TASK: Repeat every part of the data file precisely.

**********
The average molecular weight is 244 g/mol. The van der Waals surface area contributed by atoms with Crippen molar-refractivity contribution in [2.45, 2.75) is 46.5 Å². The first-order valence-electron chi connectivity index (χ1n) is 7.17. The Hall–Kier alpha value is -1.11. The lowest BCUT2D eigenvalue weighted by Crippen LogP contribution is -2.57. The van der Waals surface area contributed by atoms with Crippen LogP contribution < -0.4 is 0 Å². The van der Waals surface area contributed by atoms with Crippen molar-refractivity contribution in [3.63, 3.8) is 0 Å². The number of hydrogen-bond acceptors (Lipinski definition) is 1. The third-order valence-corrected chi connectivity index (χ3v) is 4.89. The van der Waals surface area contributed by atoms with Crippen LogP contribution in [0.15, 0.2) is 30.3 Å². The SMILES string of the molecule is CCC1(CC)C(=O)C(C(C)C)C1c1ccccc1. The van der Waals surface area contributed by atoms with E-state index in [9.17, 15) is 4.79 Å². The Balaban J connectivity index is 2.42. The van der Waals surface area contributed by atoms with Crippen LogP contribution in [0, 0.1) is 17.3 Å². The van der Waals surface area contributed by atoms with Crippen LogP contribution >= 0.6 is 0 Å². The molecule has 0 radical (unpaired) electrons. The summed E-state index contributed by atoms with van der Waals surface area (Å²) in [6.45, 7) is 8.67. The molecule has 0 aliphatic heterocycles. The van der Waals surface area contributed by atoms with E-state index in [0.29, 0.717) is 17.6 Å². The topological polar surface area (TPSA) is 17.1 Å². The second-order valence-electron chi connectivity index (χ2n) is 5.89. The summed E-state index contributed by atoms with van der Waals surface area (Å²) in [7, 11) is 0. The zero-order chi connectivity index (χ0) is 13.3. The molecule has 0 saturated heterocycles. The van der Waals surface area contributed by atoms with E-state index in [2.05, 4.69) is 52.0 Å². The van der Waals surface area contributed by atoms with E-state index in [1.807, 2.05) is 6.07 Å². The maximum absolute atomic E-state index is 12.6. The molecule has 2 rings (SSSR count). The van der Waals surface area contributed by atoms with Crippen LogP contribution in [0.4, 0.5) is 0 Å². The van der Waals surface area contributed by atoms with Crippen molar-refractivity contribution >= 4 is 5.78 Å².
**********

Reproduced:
The average molecular weight is 244 g/mol. The van der Waals surface area contributed by atoms with Crippen molar-refractivity contribution in [2.45, 2.75) is 46.5 Å². The first-order valence-electron chi connectivity index (χ1n) is 7.17. The Hall–Kier alpha value is -1.11. The lowest BCUT2D eigenvalue weighted by Crippen LogP contribution is -2.57. The van der Waals surface area contributed by atoms with Crippen LogP contribution < -0.4 is 0 Å². The van der Waals surface area contributed by atoms with Crippen molar-refractivity contribution in [3.63, 3.8) is 0 Å². The number of hydrogen-bond acceptors (Lipinski definition) is 1. The third-order valence-corrected chi connectivity index (χ3v) is 4.89. The van der Waals surface area contributed by atoms with Crippen LogP contribution in [0.15, 0.2) is 30.3 Å². The SMILES string of the molecule is CCC1(CC)C(=O)C(C(C)C)C1c1ccccc1. The van der Waals surface area contributed by atoms with E-state index in [9.17, 15) is 4.79 Å². The Balaban J connectivity index is 2.42. The van der Waals surface area contributed by atoms with Crippen LogP contribution in [0, 0.1) is 17.3 Å². The van der Waals surface area contributed by atoms with Crippen LogP contribution >= 0.6 is 0 Å². The molecule has 0 radical (unpaired) electrons. The summed E-state index contributed by atoms with van der Waals surface area (Å²) in [6.45, 7) is 8.67. The molecule has 0 aliphatic heterocycles. The van der Waals surface area contributed by atoms with E-state index in [0.29, 0.717) is 17.6 Å². The topological polar surface area (TPSA) is 17.1 Å². The second-order valence-electron chi connectivity index (χ2n) is 5.89. The summed E-state index contributed by atoms with van der Waals surface area (Å²) in [7, 11) is 0. The zero-order chi connectivity index (χ0) is 13.3. The molecule has 0 saturated heterocycles. The van der Waals surface area contributed by atoms with E-state index in [2.05, 4.69) is 52.0 Å². The van der Waals surface area contributed by atoms with E-state index in [1.807, 2.05) is 6.07 Å². The maximum absolute atomic E-state index is 12.6. The molecule has 2 rings (SSSR count). The van der Waals surface area contributed by atoms with Crippen LogP contribution in [0.4, 0.5) is 0 Å². The van der Waals surface area contributed by atoms with Crippen molar-refractivity contribution >= 4 is 5.78 Å².